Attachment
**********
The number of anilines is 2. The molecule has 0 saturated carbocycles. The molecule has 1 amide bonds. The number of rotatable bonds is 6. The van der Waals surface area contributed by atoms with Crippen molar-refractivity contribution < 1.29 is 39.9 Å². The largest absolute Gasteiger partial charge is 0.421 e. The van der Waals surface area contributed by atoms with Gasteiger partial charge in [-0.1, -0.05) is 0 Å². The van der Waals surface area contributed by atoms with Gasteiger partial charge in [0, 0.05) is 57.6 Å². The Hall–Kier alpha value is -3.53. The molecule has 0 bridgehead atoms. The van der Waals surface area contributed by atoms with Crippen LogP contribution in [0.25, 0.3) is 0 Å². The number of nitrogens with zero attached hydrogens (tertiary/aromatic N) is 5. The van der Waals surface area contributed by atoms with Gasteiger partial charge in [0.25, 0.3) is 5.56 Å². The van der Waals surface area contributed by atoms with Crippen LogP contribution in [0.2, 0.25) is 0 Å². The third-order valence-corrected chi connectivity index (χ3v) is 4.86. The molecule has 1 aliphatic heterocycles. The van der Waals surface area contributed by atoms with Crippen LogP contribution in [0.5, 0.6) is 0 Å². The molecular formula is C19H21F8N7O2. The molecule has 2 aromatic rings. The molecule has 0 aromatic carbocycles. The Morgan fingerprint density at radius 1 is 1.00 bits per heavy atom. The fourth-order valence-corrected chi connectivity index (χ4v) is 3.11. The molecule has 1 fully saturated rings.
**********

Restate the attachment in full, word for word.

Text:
The number of anilines is 2. The molecule has 0 saturated carbocycles. The molecule has 1 amide bonds. The number of rotatable bonds is 6. The van der Waals surface area contributed by atoms with Crippen molar-refractivity contribution < 1.29 is 39.9 Å². The largest absolute Gasteiger partial charge is 0.421 e. The van der Waals surface area contributed by atoms with Gasteiger partial charge in [-0.1, -0.05) is 0 Å². The van der Waals surface area contributed by atoms with Gasteiger partial charge in [0, 0.05) is 57.6 Å². The Hall–Kier alpha value is -3.53. The molecule has 0 bridgehead atoms. The van der Waals surface area contributed by atoms with Crippen LogP contribution in [0.25, 0.3) is 0 Å². The number of nitrogens with zero attached hydrogens (tertiary/aromatic N) is 5. The van der Waals surface area contributed by atoms with Gasteiger partial charge in [0.25, 0.3) is 5.56 Å². The van der Waals surface area contributed by atoms with Crippen LogP contribution in [0.2, 0.25) is 0 Å². The third-order valence-corrected chi connectivity index (χ3v) is 4.86. The molecule has 1 aliphatic heterocycles. The van der Waals surface area contributed by atoms with Crippen LogP contribution in [0.5, 0.6) is 0 Å². The molecular formula is C19H21F8N7O2. The molecule has 2 aromatic rings. The molecule has 0 aromatic carbocycles. The Morgan fingerprint density at radius 1 is 1.00 bits per heavy atom. The fourth-order valence-corrected chi connectivity index (χ4v) is 3.11. The molecule has 1 fully saturated rings.